Taco Trucks In Court?
Attorney says Salinas' planned ban is illegal.
Thursday, June 28, 2007
The issue has made it into the New York Times and upset food bloggers on Chowhound. And now a nearly two-year battle over the future of Salinas’ taco trucks may end up in court.
City officials are finalizing a law that will likely call for the phase out of all stationary catering and produce wagons by 2011. Under the draft ordinance, vendors in ag fields and industrial areas would be allowed to stay in business, but trucks on city blocks, serving up everything from tacos to seafood, would be eliminated in four years.
David LeBeouf, a Stockton attorney representing 21 out of the 31 permitted vendors, says this plan violates the state vehicle code. “It will have to be challenged,” he says. “The vendors want to stay in business.”
Chris Callihan, senior deputy city attorney, says the ordinance is intended to transition the caterers into restaurants. “That’s not putting them out of business,” he says. “That’s enhancing their business.”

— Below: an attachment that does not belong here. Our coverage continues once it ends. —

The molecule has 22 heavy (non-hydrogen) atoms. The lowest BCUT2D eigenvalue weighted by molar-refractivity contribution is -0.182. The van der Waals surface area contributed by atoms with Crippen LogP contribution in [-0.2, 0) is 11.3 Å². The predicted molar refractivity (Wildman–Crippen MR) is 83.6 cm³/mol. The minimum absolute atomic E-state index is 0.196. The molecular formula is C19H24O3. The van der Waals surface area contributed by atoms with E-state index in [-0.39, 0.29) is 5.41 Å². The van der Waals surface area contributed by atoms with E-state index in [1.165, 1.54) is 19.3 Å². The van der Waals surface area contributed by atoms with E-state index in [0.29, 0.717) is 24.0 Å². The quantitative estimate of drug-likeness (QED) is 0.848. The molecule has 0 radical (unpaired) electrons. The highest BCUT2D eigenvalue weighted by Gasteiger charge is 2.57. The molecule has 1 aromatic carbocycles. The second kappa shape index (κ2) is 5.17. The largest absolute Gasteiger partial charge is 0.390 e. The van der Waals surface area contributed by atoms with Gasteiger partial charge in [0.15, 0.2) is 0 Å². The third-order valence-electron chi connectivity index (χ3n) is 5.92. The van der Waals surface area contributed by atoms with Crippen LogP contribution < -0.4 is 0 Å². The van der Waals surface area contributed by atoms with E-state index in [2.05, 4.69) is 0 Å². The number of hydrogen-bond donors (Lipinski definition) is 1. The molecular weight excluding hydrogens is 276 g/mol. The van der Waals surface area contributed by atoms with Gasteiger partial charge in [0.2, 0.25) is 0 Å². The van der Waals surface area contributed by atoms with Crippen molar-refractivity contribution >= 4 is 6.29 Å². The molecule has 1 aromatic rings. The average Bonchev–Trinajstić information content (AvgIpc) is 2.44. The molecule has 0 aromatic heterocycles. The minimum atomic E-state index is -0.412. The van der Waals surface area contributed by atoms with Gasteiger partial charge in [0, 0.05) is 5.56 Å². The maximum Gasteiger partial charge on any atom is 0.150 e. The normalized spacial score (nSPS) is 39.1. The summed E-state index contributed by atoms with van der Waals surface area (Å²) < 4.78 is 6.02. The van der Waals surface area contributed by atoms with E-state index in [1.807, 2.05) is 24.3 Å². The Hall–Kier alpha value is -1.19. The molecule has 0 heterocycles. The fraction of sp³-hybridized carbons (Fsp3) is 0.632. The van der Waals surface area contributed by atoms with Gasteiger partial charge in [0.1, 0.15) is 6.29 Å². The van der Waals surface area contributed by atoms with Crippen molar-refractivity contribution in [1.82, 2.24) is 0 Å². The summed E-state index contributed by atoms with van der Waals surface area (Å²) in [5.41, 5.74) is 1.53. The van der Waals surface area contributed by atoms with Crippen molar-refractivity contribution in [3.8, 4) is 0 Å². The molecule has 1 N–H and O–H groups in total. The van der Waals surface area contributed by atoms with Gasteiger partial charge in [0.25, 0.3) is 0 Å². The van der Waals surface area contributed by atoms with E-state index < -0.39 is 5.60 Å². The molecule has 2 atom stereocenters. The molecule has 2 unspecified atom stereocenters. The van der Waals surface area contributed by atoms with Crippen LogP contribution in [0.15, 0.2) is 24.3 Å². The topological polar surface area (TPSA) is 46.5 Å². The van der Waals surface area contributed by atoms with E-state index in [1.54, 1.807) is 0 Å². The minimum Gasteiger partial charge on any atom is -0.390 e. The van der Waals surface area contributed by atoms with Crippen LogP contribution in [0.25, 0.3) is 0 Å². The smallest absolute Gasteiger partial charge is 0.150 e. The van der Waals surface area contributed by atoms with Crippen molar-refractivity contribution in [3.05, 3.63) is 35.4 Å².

The City Council is expected to consider the new law on July 10.
LeBeouf says he has made inroads on some aspects of the ordinance. He says taco trucks will choose between two shifts—9am to 6pm or 6pm to 6am. Plus, he says the City has removed language that would have prevented vendors from parking within 300 feet of a restaurant.
But restaurant owners won’t be happy with this provision. They complain the taco trucks are unfair competition because they don’t have to pay overhead costs, as do brick-and-mortar establishments.
The Salinas United Business Association, which represents East Salinas merchants, voiced concerns over illegal vendors and unsanitary food that led the City in December 2005 to ban new food that vendor licenses for a year. After the moratorium expired, the council capped the number of permits at 31.
SUBA President Dave Brown says the organization doesn’t want taco trucks parked bumper to bumper on East Market Street. “Where those trucks are parked we’d love to see restaurants,” Brown says. SUBA wants to set up an incubator program for vendors looking to become restaurant owners.
LeBeouf says this proposition is ludicrous. “If these people wanted to own a restaurant and could afford to own a restaurant they would,” he says. “Most of them can’t afford that.”